Stateside: Michigan lacks affordable short-term loans; reviving an historic Pontiac neighborhood

Oct 18, 2018
Originally published on October 19, 2018 5:43 pm
 

Today on Stateside, we hear about an effort to rehabilitate houses in an historic Pontiac neighborhood originally built by GM for its workers. Plus, what Michigan could do to encourage affordable short-term lenders to set up shop in the state. 

Listen to the full show above or find individual stories below. 


Michigan regulations make affordable short-term loans hard to come by

 


  

  • Alex Horowitz is a senior research officer of Pew Charitable Trust’s consumer finance project. A recent study from Pew found that the installment loans offered by consumer finance companies aren't as cost effective in the state of Michigan as they could be.


 

Voter voices: Family values and reproductive rights

 


  • We've been sending reporters and producers across the state to ask people two questions: What are the most important issues for you as a Michigan voter? What concerns you most about our political climate right now? Today we hear from Baise David and Audrey Meyers.


 

Pontiac neighborhood built by GM competes for historic preservation money

 


  

  • John Bry, coordinator of the Oakland County Mainstreet Program, talks about the GM Modern Housing neighborhood and the effort to get funding to restore houses originally built by GM for their workers through the Vote Your Mainstreet campaign.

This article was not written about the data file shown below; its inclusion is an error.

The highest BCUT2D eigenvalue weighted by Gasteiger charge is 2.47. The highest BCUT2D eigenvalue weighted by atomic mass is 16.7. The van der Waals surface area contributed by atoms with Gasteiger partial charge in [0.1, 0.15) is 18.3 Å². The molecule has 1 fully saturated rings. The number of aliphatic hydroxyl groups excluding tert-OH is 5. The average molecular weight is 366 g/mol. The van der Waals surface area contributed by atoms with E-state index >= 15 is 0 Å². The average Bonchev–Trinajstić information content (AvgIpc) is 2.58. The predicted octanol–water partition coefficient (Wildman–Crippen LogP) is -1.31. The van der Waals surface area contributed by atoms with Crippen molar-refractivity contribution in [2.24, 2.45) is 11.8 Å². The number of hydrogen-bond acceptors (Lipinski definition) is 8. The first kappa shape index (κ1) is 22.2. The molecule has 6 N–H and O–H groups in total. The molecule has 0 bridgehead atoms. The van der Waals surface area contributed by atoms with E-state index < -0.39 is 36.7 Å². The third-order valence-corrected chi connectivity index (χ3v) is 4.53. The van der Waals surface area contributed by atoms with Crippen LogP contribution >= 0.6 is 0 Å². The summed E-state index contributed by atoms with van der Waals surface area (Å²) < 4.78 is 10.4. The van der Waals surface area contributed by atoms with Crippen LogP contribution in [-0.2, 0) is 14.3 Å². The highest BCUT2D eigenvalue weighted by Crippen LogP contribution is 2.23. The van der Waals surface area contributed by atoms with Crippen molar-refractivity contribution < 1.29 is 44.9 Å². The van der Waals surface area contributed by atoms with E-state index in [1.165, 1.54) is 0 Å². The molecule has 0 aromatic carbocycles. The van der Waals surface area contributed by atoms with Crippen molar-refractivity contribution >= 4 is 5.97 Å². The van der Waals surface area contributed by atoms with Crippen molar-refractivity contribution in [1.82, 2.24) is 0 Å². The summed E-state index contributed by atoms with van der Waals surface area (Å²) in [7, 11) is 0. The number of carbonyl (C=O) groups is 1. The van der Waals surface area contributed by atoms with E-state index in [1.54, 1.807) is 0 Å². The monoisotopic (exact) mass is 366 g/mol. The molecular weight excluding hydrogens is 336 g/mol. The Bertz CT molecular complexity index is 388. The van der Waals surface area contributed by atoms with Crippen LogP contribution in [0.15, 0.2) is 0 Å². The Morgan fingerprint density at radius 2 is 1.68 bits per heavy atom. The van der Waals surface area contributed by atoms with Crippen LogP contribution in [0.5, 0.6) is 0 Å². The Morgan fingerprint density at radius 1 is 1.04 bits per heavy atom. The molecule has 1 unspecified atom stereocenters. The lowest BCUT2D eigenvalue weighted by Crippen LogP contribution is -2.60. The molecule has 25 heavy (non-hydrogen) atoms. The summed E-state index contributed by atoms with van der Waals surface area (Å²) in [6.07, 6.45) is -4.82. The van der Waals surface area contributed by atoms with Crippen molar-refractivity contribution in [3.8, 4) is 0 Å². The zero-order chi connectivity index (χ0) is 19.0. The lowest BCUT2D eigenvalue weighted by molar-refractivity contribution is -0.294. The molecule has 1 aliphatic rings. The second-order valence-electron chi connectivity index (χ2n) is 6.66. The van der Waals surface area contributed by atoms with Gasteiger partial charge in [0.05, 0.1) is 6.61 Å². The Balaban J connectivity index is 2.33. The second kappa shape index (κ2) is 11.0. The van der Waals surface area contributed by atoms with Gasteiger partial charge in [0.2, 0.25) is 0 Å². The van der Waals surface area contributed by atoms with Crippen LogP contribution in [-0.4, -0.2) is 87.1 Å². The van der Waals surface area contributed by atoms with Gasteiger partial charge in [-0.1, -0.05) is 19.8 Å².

Independent candidate Graveline pushes for a less partisan attorney general’s office

 


 

  • There’s a recent addition to the choices for attorney general on the ballot this November: Chris Graveline. He explains what his priorities in office would be, and why he thinks the office of attorney general has become too partisan.


 

Howes:  Financially squeezed Detroit can’t afford not to give Ford tax incentives


  • Daniel Howes, business columnist for the Detroit News, tells us why he thinks a $104 million tax break for Ford Motor Company will be a net gain for the city.


They were forced off their land. Their homes burned. 118 years later, their descendants fight on.

 


  • For part four of our series, "An Idea on the Land," Michigan Radio reporter Dustin Dwyer tells the history of the Burt Lake Band of Ottawa and Chippewa Indians, who were forced off their land in Cheboygan County in 1900.

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